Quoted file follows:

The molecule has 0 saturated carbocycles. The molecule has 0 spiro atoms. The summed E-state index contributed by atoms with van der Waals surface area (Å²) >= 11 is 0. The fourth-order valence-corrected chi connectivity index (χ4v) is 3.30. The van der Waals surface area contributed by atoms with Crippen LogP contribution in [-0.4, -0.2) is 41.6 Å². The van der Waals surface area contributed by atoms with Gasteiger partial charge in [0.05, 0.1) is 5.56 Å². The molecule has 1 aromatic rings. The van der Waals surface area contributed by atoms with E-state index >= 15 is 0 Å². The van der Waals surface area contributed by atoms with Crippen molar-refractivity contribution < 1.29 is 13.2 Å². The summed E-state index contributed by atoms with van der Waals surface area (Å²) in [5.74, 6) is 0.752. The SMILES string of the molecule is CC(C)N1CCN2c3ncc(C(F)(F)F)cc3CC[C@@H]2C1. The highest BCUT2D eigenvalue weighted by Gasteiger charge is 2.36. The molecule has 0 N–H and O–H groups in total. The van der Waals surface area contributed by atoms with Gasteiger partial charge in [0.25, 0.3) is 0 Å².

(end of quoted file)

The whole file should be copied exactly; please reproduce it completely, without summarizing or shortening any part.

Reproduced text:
The molecule has 0 saturated carbocycles. The molecule has 0 spiro atoms. The summed E-state index contributed by atoms with van der Waals surface area (Å²) >= 11 is 0. The fourth-order valence-corrected chi connectivity index (χ4v) is 3.30. The van der Waals surface area contributed by atoms with Crippen LogP contribution in [-0.4, -0.2) is 41.6 Å². The van der Waals surface area contributed by atoms with Gasteiger partial charge in [0.05, 0.1) is 5.56 Å². The molecule has 1 aromatic rings. The van der Waals surface area contributed by atoms with E-state index >= 15 is 0 Å². The van der Waals surface area contributed by atoms with Crippen molar-refractivity contribution < 1.29 is 13.2 Å². The summed E-state index contributed by atoms with van der Waals surface area (Å²) in [5.74, 6) is 0.752. The SMILES string of the molecule is CC(C)N1CCN2c3ncc(C(F)(F)F)cc3CC[C@@H]2C1. The highest BCUT2D eigenvalue weighted by Gasteiger charge is 2.36. The molecule has 0 N–H and O–H groups in total. The van der Waals surface area contributed by atoms with Gasteiger partial charge in [0.25, 0.3) is 0 Å².